Traditionally, tingshas are used as part of specific Tibetan rituals. They have been used as a summons to call “hungry ghosts,” those beings characterized by small mouths and huge bellies, and in a perpetual state of wanting. By calling them with the tingsha, and making an offering of food, incense or prayer, their suffering is diminished. In the Boddhisattva tradition, only when all suffering is eliminated can Enlightenment be achieved.
The small cymbals used in prayer and rituals by Tibetan Buddhist practitioners are called tingsha. Two cymbals are joined together by a leather strap or chain. When struck together, a beautiful, clear, high note emanates from the tingsha to hang in the air and create an extraordinary stillness.
The tingsha creates a meditative vibration, but is more commonly used for calling one forth into the here and now. It is a summons used as a prelude to ritual, meditation, or a teaching. It can also mark the ending or transition of a ceremony or activity.
The striking sound of the tingshas has the ability to clear any disturbing energies in the moment. It can be rung to fix a moment or place in one’s memory, to call us to awareness, to remember who we are, and to recognize our priorities in this sometimes-illusive world.
Tingshas are individually handcrafted by the ancient Tibetan method of sand casting, where an upper and lower mould is made from fine wet sand that is then baked several times over a charcoal fire.
When the moulds are ready, the molten bell metal is poured. Bell metal is an amalgam of three to twelve metals that when combined, produce the enduring and harmonic resonance. After casting, each individual tingsha is skillfully tuned by hammering around the thick outer rim to create a perfectly matching pitch for each pair. It is the oscillating wave of sound that seems to pass between the cymbals as they reverberate at a high frequency that defines their use in meditation, cleansing, sound healing and alignment.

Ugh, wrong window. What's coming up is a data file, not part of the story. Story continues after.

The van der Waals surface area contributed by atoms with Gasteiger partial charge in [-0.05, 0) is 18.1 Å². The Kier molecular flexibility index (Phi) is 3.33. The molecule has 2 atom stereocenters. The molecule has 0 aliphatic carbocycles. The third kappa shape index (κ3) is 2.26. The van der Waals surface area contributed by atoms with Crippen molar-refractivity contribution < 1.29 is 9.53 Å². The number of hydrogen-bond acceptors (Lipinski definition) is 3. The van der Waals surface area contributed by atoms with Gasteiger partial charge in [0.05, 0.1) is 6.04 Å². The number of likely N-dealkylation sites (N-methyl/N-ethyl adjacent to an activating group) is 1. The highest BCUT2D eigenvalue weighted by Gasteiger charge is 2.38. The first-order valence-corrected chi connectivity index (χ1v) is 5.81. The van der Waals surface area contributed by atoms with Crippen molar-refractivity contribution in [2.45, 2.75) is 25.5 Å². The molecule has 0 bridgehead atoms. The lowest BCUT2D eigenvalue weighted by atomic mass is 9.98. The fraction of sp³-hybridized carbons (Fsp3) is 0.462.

How are tingshas played? To produce a clear, harmonic sound, grasp each cymbal by the cord, hold firmly and strike the edges together. This is most easily accomplished by angling one cymbal about 90 degrees to the other, rather than parallel. Allow the tingshas to ring until silent.
Tingshas are used for clearing negative energies and are used in Feng Shui to clear the energy present in a room and “open” it by sounding the tingshas in the four corners of a room. This is a great way to clear energy when smudging is not appropriate.
There is a nursery school teacher here in Sedona who swears that even the littlest children in her charge straighten up and fall silent when she employs the tingsha to get their attention. She is firmly convinced the two little cymbals have magical properties that influence her young charges in a most positive way. Although none of the sources imply this to be the case, maybe tingshas are magic after all!
The Center for the New Age carries a large selection of tingshas as well as Tibetan bowls and other ceremonial items. Please call Susan toll free at 888-881-6651. She will be happy to help you with prices and details.
About the Center for the New Age
Spirit guided us to this special place which centuries earlier was used by ancient people as a ceremonial site. We were guided by Spirit to open the Center at this place which is now the heart of spirituality in Sedona.
We’ve searched the globe and pulled the most accurate Psychics and Healers and amazing Massage-Therapists from all over the world who have come here to be part of this special community, whose energy makes them even more psychic. Their services are offered at the Center daily and by phone at (928) 282-2085.
Center for the New Age
341 State Route 179
across from Tlaquepaque
Sedona, AZ 86336-6111